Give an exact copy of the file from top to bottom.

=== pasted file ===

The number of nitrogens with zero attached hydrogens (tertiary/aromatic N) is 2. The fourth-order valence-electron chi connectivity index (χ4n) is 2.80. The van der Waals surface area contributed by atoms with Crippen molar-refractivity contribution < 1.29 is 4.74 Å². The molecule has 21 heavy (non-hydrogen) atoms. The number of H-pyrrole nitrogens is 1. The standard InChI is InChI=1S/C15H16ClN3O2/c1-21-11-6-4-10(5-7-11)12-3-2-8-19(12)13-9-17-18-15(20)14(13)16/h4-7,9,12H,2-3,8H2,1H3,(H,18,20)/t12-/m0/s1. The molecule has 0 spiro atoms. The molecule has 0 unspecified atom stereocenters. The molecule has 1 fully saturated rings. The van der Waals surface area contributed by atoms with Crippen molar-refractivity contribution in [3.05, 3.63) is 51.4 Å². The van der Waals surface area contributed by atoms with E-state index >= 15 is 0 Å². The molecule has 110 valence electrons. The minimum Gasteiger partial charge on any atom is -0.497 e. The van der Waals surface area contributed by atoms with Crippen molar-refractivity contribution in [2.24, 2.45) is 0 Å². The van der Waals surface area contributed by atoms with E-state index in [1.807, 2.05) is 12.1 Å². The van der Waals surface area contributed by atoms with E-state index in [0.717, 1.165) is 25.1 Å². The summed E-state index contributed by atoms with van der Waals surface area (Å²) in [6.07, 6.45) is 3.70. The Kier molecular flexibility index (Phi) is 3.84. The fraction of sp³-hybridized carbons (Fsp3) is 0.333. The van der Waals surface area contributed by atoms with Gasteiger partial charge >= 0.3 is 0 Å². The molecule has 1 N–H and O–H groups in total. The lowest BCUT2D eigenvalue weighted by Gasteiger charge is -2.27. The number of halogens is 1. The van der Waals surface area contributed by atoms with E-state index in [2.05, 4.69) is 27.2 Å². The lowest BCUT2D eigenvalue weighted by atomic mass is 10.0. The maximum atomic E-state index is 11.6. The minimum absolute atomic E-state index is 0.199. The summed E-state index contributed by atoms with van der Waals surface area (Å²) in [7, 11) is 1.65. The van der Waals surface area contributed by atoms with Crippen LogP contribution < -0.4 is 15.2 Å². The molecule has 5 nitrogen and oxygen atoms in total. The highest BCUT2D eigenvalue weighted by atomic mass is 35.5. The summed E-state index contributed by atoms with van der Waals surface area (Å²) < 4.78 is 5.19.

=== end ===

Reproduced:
The number of nitrogens with zero attached hydrogens (tertiary/aromatic N) is 2. The fourth-order valence-electron chi connectivity index (χ4n) is 2.80. The van der Waals surface area contributed by atoms with Crippen molar-refractivity contribution < 1.29 is 4.74 Å². The molecule has 21 heavy (non-hydrogen) atoms. The number of H-pyrrole nitrogens is 1. The standard InChI is InChI=1S/C15H16ClN3O2/c1-21-11-6-4-10(5-7-11)12-3-2-8-19(12)13-9-17-18-15(20)14(13)16/h4-7,9,12H,2-3,8H2,1H3,(H,18,20)/t12-/m0/s1. The molecule has 0 spiro atoms. The molecule has 0 unspecified atom stereocenters. The molecule has 1 fully saturated rings. The van der Waals surface area contributed by atoms with Crippen molar-refractivity contribution in [3.05, 3.63) is 51.4 Å². The van der Waals surface area contributed by atoms with E-state index >= 15 is 0 Å². The molecule has 110 valence electrons. The minimum Gasteiger partial charge on any atom is -0.497 e. The van der Waals surface area contributed by atoms with Crippen molar-refractivity contribution in [2.24, 2.45) is 0 Å². The van der Waals surface area contributed by atoms with E-state index in [1.807, 2.05) is 12.1 Å². The van der Waals surface area contributed by atoms with E-state index in [0.717, 1.165) is 25.1 Å². The summed E-state index contributed by atoms with van der Waals surface area (Å²) in [6.07, 6.45) is 3.70. The Kier molecular flexibility index (Phi) is 3.84. The fraction of sp³-hybridized carbons (Fsp3) is 0.333. The van der Waals surface area contributed by atoms with Gasteiger partial charge >= 0.3 is 0 Å². The molecule has 1 N–H and O–H groups in total. The lowest BCUT2D eigenvalue weighted by Gasteiger charge is -2.27. The number of halogens is 1. The van der Waals surface area contributed by atoms with E-state index in [2.05, 4.69) is 27.2 Å². The lowest BCUT2D eigenvalue weighted by atomic mass is 10.0. The maximum atomic E-state index is 11.6. The minimum absolute atomic E-state index is 0.199. The summed E-state index contributed by atoms with van der Waals surface area (Å²) in [7, 11) is 1.65. The van der Waals surface area contributed by atoms with Crippen LogP contribution < -0.4 is 15.2 Å². The molecule has 5 nitrogen and oxygen atoms in total. The highest BCUT2D eigenvalue weighted by atomic mass is 35.5. The summed E-state index contributed by atoms with van der Waals surface area (Å²) < 4.78 is 5.19.